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The Israel Securities Authority (ISA) has decided to intervene in the Rogosin Enterprises bonds affair and has initiated an investigation into the propriety of the activities of the bonds' trustee, the Investec trust company, in the matter.

In an urgent letter that the ISA sent to Investec, the authority draws the trust company's attention to Rogosin's past announcements and to sections in the Securities Law that specify a trustee's obligation, giving Investec 48 hours to reply to the questions it poses in the letter.

For example, Yehuda Algarisi, deputy director of the ISA's Department of Accounting and Reporting, asks what steps the trust company took to prevent a substantive violation of the bonds' terms. Investec is also asked whether it considered the possibility of intervening in the transfer of control in the company because the transfer occurred on the eve of the deadline for the first repayment of the bond.

Additionally, the ISA wants to know what Investec has done and what it intends to do on behalf of the bondholders.

"Did you monitor the company's liquidity during the relevant period?" the ISA inquires in the letter. "And how did you satisfy yourselves that the bond issuer's commitment would be met in accordance with the deed of trust's terms?" it asks.

The chief executive officer of Investec, Iris Slavin, said yesterday that her reply to the ISA would be forwarded this morning. According to Slavin, the trust company acted properly, noting that all those who had followed this affair over the past months were aware of this fact. She pointed out that Investec operated in accordance with the decisions the bondholders made in the three meetings they had already had.

The bondholders are continuing their battle against Rogosin, which has informed them that it is unable to make its first repayment of NIS 18 million (which was to be the first of four repayments). The Leumi Pia mutual funds management company yesterday sent an urgent letter to Investec, demanding that the trust company seek an injunction against the activities of the company's new board of directors with regard to Rogosin's assets and its bank account.

The bondholders are afraid that the company's new major shareholders, led by Yohai Schneider, will transfer the some NIS10 million remaining in the company's till, as well as other assets, and that they will diminish even more drastically the resources at Rogosin's disposal for repaying the loan.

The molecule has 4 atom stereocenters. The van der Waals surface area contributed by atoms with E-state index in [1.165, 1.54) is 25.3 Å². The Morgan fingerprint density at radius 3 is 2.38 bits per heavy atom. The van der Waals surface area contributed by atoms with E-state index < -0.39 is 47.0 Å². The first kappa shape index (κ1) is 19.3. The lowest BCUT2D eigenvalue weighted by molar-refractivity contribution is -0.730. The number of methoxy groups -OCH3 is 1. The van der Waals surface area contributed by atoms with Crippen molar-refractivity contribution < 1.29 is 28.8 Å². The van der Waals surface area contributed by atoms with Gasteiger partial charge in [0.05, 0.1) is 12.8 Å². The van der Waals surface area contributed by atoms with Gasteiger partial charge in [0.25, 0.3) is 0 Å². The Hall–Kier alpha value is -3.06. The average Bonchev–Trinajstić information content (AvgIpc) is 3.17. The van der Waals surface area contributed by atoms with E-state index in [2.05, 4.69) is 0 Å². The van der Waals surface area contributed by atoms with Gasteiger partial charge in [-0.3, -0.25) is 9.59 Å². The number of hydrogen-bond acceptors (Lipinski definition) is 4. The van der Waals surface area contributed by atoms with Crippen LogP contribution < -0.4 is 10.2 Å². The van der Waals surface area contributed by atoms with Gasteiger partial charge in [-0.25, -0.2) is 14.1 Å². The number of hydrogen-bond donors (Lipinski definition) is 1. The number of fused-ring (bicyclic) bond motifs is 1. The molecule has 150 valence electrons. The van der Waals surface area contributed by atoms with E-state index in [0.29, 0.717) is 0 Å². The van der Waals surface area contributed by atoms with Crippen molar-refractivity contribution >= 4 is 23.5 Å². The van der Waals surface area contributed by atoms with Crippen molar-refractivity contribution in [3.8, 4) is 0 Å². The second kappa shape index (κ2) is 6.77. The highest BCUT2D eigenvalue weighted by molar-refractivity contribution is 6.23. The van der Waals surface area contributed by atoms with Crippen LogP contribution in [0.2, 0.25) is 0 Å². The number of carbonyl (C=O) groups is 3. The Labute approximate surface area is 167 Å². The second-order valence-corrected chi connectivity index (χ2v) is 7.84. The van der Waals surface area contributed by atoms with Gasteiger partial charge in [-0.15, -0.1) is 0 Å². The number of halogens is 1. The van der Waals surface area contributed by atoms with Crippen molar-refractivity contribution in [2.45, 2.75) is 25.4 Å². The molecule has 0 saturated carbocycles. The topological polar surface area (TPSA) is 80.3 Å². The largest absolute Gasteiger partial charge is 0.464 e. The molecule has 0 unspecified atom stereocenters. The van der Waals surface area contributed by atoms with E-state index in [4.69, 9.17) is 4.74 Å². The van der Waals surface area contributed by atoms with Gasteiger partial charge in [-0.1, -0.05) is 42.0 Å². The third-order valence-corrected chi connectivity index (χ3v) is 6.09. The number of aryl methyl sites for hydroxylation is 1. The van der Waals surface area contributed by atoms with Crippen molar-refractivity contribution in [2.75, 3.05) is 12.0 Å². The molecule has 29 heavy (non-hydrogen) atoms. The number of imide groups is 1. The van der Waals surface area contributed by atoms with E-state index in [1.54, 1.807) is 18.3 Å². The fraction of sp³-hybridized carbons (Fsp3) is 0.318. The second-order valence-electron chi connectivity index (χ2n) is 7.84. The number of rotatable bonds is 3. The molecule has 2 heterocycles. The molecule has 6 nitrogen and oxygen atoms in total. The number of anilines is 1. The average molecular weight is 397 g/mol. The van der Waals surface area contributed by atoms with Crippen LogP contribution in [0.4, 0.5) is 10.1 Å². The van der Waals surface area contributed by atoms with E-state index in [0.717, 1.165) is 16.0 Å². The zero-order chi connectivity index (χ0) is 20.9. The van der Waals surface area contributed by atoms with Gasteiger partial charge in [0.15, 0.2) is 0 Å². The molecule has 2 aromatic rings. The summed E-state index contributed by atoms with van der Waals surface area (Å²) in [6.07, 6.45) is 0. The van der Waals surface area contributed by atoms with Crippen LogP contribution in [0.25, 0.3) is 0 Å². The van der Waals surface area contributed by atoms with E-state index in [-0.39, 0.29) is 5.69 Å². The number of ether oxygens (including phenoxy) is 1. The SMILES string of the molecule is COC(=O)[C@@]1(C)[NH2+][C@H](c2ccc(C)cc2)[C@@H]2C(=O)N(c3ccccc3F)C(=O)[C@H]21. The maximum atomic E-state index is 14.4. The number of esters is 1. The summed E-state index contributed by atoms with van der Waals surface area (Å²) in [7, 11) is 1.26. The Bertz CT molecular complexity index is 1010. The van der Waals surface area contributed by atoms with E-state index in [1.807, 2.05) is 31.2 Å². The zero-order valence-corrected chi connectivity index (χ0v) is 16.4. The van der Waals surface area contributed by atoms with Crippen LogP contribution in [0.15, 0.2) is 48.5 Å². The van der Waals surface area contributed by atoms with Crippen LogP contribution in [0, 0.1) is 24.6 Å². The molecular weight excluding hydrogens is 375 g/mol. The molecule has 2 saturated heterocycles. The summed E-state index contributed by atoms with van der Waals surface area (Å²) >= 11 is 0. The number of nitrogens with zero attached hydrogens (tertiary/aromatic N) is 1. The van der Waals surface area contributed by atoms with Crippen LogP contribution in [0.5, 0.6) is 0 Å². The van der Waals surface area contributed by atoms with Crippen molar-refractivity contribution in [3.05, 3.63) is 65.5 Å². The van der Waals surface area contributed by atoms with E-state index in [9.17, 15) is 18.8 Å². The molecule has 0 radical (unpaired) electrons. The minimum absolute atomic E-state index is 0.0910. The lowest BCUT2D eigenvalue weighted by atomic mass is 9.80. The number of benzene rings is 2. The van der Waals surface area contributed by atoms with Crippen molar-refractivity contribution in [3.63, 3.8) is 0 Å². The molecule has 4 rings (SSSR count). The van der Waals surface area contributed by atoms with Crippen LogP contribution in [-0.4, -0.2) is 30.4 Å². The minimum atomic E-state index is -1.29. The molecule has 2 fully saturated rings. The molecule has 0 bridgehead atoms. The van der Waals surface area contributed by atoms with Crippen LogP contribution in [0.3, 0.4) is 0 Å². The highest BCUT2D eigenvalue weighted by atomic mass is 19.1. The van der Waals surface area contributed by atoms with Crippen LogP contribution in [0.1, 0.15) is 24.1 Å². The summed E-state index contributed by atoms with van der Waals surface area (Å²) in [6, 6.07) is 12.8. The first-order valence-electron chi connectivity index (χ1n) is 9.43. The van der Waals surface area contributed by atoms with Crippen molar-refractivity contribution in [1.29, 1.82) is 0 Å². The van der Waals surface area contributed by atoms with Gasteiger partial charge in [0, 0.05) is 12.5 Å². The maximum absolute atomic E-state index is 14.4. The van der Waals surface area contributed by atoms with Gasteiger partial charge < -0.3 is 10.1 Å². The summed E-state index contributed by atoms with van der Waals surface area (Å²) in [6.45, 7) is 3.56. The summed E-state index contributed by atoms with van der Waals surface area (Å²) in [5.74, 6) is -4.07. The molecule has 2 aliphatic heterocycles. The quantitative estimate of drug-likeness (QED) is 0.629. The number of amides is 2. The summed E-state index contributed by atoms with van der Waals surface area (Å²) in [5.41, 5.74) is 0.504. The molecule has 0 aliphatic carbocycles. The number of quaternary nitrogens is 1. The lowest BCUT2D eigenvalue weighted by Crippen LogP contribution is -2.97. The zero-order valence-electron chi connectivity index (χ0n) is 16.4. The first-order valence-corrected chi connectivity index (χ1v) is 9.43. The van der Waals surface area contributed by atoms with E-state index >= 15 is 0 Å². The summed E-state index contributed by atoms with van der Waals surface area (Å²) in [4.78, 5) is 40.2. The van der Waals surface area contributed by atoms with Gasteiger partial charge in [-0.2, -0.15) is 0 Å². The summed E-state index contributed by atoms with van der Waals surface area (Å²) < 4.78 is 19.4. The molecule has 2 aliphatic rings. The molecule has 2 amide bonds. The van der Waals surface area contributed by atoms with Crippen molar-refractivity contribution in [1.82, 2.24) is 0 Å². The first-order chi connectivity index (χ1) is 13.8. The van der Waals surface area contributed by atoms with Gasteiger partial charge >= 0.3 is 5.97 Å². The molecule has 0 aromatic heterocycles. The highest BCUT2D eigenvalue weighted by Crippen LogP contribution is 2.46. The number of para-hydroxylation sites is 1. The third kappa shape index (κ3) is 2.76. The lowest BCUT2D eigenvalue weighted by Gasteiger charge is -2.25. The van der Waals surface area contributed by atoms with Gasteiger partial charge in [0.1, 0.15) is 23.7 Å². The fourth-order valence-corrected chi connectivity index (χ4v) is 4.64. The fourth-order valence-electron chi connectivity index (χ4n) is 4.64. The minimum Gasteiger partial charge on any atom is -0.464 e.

Thus, Leumi Pia is demanding that the trustee turn to the courts and obtain an injunction to prevent such actions. Apparently, the trustee has rejected Leumi Pia's demand. According to the bondholders, NIS 33 million, which were in the company's possession in early January, have been spent on "unworthy causes," although the company's administrators were aware of the company's financial debt to the bondholders.

While Schneider himself has already returned to the United States, his two representatives, his American lawyer and his cousin Safi Shalgi, met yesterday with several major bondholders who had agreed to hold a meeting with these two representatives.

Other bondholders, such as Leumi Pia and Altschuler Shaham, are not prepared to meet with Schneider and his representatives prior to the appointment of a receiver or prior to the company's forwarding of the first repayment.

At the meeting, Schneider's representatives presented the terms of the deal for Rogosin's acquisition and explained that they would need a month to learn about the company and to formulate a proposal that they could bring to the bondholders.

The representatives believe that their opposition to the appointment of a receiver on Sunday will lead the court to grant the company's new controlling shareholders the extension they require.

Leumi Pia CEO Michael Civier has said that the receiver appointed on Sunday will liquidate assets in order to repay the loan. "First of all, they must make the first repayment, the deadline for which was last Sunday," Civier said. "Then we will be prepared to talk." He noted that today it would be decided which lawyer would represent the bondholders during the process and would be appointed receiver. He pointed out that three law firms - Segev, Gornitsky and Yori Nehushtan - have been nominated for this role.

Civier added that once a receiver was appointed, it would become clear that the shareholders, and not just the bondholders, had a stake in this affair. "When the new situation is in place," he added, "perhaps the shareholders will be prepared to pay the price needed to prevent any undermining of their assets."

Major players in this sector are saying that Ezra Harel may want to avoid an investigation into deals that the company has carried out in recent years and that he will, in the end, decide to make at least the first repayment.

On this issue, Civier has stated that Leumi Pia has received information hinting at the possibility of illegal action related to the purchase of the Rostock Port in Germany and to additional deals Rogosin and its major shareholders have cut.

One bondholder said yesterday that the fact that Harel was ready to grant Rogosin a NIS 18 million loan even though he was no longer a major shareholder in the company was proof that he was afraid of an investigation and that he wanted to close the book on the affair.